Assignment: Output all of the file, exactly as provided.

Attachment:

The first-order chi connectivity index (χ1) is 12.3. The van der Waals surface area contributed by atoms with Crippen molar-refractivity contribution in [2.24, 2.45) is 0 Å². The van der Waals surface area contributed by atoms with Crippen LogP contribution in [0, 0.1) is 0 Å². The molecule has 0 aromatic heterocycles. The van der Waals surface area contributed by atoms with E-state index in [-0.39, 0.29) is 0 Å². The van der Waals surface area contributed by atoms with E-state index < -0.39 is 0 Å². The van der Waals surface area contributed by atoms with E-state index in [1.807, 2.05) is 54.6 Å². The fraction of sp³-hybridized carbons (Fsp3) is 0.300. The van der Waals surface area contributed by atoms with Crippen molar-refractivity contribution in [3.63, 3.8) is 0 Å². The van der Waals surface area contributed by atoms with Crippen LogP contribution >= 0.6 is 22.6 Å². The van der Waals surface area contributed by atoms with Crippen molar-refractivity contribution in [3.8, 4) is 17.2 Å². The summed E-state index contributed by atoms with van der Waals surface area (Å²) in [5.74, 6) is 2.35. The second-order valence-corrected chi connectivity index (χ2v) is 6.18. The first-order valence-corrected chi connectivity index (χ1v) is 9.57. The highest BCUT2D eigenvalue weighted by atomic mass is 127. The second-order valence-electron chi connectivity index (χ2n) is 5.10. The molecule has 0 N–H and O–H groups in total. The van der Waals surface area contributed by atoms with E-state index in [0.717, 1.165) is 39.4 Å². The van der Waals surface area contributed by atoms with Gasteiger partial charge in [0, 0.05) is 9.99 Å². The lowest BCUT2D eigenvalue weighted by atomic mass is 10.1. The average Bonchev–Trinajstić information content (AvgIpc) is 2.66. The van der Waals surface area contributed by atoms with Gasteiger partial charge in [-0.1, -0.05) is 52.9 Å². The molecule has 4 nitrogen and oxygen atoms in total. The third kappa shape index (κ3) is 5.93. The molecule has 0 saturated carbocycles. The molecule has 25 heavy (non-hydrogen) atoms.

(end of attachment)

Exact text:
The first-order chi connectivity index (χ1) is 12.3. The van der Waals surface area contributed by atoms with Crippen molar-refractivity contribution in [2.24, 2.45) is 0 Å². The van der Waals surface area contributed by atoms with Crippen LogP contribution in [0, 0.1) is 0 Å². The molecule has 0 aromatic heterocycles. The van der Waals surface area contributed by atoms with E-state index in [-0.39, 0.29) is 0 Å². The van der Waals surface area contributed by atoms with E-state index < -0.39 is 0 Å². The van der Waals surface area contributed by atoms with E-state index in [1.807, 2.05) is 54.6 Å². The fraction of sp³-hybridized carbons (Fsp3) is 0.300. The van der Waals surface area contributed by atoms with Crippen molar-refractivity contribution in [3.63, 3.8) is 0 Å². The van der Waals surface area contributed by atoms with Crippen LogP contribution >= 0.6 is 22.6 Å². The van der Waals surface area contributed by atoms with Crippen molar-refractivity contribution in [3.8, 4) is 17.2 Å². The summed E-state index contributed by atoms with van der Waals surface area (Å²) in [5.74, 6) is 2.35. The second-order valence-corrected chi connectivity index (χ2v) is 6.18. The first-order valence-corrected chi connectivity index (χ1v) is 9.57. The highest BCUT2D eigenvalue weighted by atomic mass is 127. The second-order valence-electron chi connectivity index (χ2n) is 5.10. The molecule has 0 N–H and O–H groups in total. The van der Waals surface area contributed by atoms with E-state index in [0.717, 1.165) is 39.4 Å². The van der Waals surface area contributed by atoms with Gasteiger partial charge in [0, 0.05) is 9.99 Å². The lowest BCUT2D eigenvalue weighted by atomic mass is 10.1. The average Bonchev–Trinajstić information content (AvgIpc) is 2.66. The van der Waals surface area contributed by atoms with Gasteiger partial charge in [-0.1, -0.05) is 52.9 Å². The molecule has 4 nitrogen and oxygen atoms in total. The third kappa shape index (κ3) is 5.93. The molecule has 0 saturated carbocycles. The molecule has 25 heavy (non-hydrogen) atoms.